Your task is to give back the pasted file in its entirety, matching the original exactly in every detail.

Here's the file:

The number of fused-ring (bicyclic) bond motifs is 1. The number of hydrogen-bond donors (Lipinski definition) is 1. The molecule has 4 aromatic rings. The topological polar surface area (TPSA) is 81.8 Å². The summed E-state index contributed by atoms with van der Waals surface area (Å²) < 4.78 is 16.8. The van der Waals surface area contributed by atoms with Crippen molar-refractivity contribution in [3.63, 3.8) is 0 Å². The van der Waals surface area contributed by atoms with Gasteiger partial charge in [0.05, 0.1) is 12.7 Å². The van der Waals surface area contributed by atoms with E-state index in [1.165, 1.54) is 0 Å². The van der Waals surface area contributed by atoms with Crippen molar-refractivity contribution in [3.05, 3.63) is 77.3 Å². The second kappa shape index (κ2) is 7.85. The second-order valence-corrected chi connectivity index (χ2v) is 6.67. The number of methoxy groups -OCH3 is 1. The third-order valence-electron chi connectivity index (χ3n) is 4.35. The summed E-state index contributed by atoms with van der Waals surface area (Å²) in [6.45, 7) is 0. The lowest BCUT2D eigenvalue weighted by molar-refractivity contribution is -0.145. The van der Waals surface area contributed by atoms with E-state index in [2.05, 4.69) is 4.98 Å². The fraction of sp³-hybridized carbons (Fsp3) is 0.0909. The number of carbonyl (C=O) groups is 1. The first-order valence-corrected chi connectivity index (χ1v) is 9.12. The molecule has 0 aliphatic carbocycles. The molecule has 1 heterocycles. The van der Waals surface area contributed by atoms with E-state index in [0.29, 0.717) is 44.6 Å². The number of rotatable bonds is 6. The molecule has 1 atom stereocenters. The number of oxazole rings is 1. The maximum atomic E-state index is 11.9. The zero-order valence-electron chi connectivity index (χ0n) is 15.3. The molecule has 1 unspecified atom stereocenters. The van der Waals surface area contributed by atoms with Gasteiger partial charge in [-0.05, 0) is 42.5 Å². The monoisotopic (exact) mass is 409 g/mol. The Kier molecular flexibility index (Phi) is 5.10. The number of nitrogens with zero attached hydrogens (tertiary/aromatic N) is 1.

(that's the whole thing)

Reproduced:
The number of fused-ring (bicyclic) bond motifs is 1. The number of hydrogen-bond donors (Lipinski definition) is 1. The molecule has 4 aromatic rings. The topological polar surface area (TPSA) is 81.8 Å². The summed E-state index contributed by atoms with van der Waals surface area (Å²) < 4.78 is 16.8. The van der Waals surface area contributed by atoms with Crippen molar-refractivity contribution in [3.63, 3.8) is 0 Å². The van der Waals surface area contributed by atoms with Gasteiger partial charge in [0.05, 0.1) is 12.7 Å². The van der Waals surface area contributed by atoms with E-state index in [1.165, 1.54) is 0 Å². The van der Waals surface area contributed by atoms with Crippen molar-refractivity contribution in [3.05, 3.63) is 77.3 Å². The second kappa shape index (κ2) is 7.85. The second-order valence-corrected chi connectivity index (χ2v) is 6.67. The number of methoxy groups -OCH3 is 1. The third-order valence-electron chi connectivity index (χ3n) is 4.35. The summed E-state index contributed by atoms with van der Waals surface area (Å²) in [6.45, 7) is 0. The lowest BCUT2D eigenvalue weighted by molar-refractivity contribution is -0.145. The van der Waals surface area contributed by atoms with E-state index in [2.05, 4.69) is 4.98 Å². The fraction of sp³-hybridized carbons (Fsp3) is 0.0909. The number of carbonyl (C=O) groups is 1. The first-order valence-corrected chi connectivity index (χ1v) is 9.12. The molecule has 0 aliphatic carbocycles. The molecule has 1 heterocycles. The van der Waals surface area contributed by atoms with E-state index in [0.29, 0.717) is 44.6 Å². The number of rotatable bonds is 6. The molecule has 1 atom stereocenters. The number of oxazole rings is 1. The maximum atomic E-state index is 11.9. The zero-order valence-electron chi connectivity index (χ0n) is 15.3. The molecule has 1 unspecified atom stereocenters. The van der Waals surface area contributed by atoms with Gasteiger partial charge in [-0.05, 0) is 42.5 Å². The monoisotopic (exact) mass is 409 g/mol. The Kier molecular flexibility index (Phi) is 5.10. The number of nitrogens with zero attached hydrogens (tertiary/aromatic N) is 1.